Lincolnshire Wolds – Woods and Mills walk (9 miles)
Simon picked up a leaflet in a pub for this Lincolnshire Wolds walk a while ago and one weekend in May we decided to try it. Much flatter and easier than our last endeavour, Scafell Pike, it is an interesting walk with two choices of routes, three and nine miles. It also takes in some of the Viking Way. We embarked on the nine-mile ramble.
It starts off from Market Rasen, a small quiet market town, and from there we walked to Tealby. Tealby is a pretty little village with, among its sites of interest, All Saints Church, The Vintage Cafe (gorgeous cakes as I can testify!) and the oldest pub in Lincolnshire, The King’s Head, circa 1367 and boasting a thatched roof.
This walk took us through the Forestry Commission owned Willingham Woods and onto farmland.
We saw Hamilton Hill (yes, the Wolds is the hilly point of Lincolnshire!) Hundreds of years ago, it was the meeting point for protesters gathering for the Lincolnshire rebellion against Henry VIII who was busy dissolving monasteries at that time.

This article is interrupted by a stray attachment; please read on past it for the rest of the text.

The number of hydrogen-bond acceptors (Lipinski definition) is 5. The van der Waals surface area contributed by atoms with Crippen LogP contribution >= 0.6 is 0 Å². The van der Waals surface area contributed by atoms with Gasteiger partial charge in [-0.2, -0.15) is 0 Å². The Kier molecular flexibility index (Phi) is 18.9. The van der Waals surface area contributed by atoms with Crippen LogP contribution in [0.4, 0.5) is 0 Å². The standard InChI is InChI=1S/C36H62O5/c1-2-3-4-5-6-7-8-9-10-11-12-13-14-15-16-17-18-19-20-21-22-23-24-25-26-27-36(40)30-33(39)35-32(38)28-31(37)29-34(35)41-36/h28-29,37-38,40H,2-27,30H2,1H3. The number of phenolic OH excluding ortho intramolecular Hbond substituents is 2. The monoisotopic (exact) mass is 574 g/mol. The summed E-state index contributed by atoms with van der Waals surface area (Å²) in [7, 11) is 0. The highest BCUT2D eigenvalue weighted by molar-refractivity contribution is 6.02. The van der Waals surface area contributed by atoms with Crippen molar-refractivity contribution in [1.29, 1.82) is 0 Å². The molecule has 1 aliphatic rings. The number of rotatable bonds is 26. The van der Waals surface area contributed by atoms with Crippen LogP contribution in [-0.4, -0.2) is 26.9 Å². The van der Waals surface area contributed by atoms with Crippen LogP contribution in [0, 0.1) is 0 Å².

Later on, walking along a path through fields, we looked towards a hill on the left and saw a crowd of domesticated deer grazing – and gazing toward us. Had I a proper camera, it would have made a great picture. Believe it or not, the photo below us – showing some brown spots on a hill – is supposed to capture the scene of the curious deer.
One moment of confusion occured when, later on, a path was diverted (hopefully this will no longer be the case or will be better signposted if you go). Amid the seemingly deserted farm buildings, we pondered what to do, go through the field with cows and calves – and, oh dear, was that a bull? Yet it looked like the correct and most direct route. We opted for the longer way through the field with placid sheep. Thankfully, this turned out to be the right one!
Notes of interest:
Market Rasen, situated on the edge of the Wolds, is known for its racecourse. Also, did you know a 5.2 Richer Scale earthquake occurred in 2008? The town has 19th century redbrick Georgian and Victorian buildings and a medieval church.
Tealby All Saints Church dates from the 12th century and was built with local stone. Tennyson has a link to Tealby – his grandparents came from there and Tennyson himself used to walk from Somersby (his birthplace) to Tealby.
The walk takes the hiker into the Lincolnshire Wolds – the highest ground in Eastern England (between York and Kent) and an Area of Outstanding Beauty (AONB). Why the mention of Mills in the title of the walk? Well, there were 15 Mills along the River Rase, used for grinding corn and, later on, paper making. On our way back, we came across this (not strictly on the walk). It was believed to be the site of a 1300s hermitage.
The walk can be found at: http://www.lincswolds.org.uk.
Click on Publications, Gateway Walks and then Following Woods and Mills.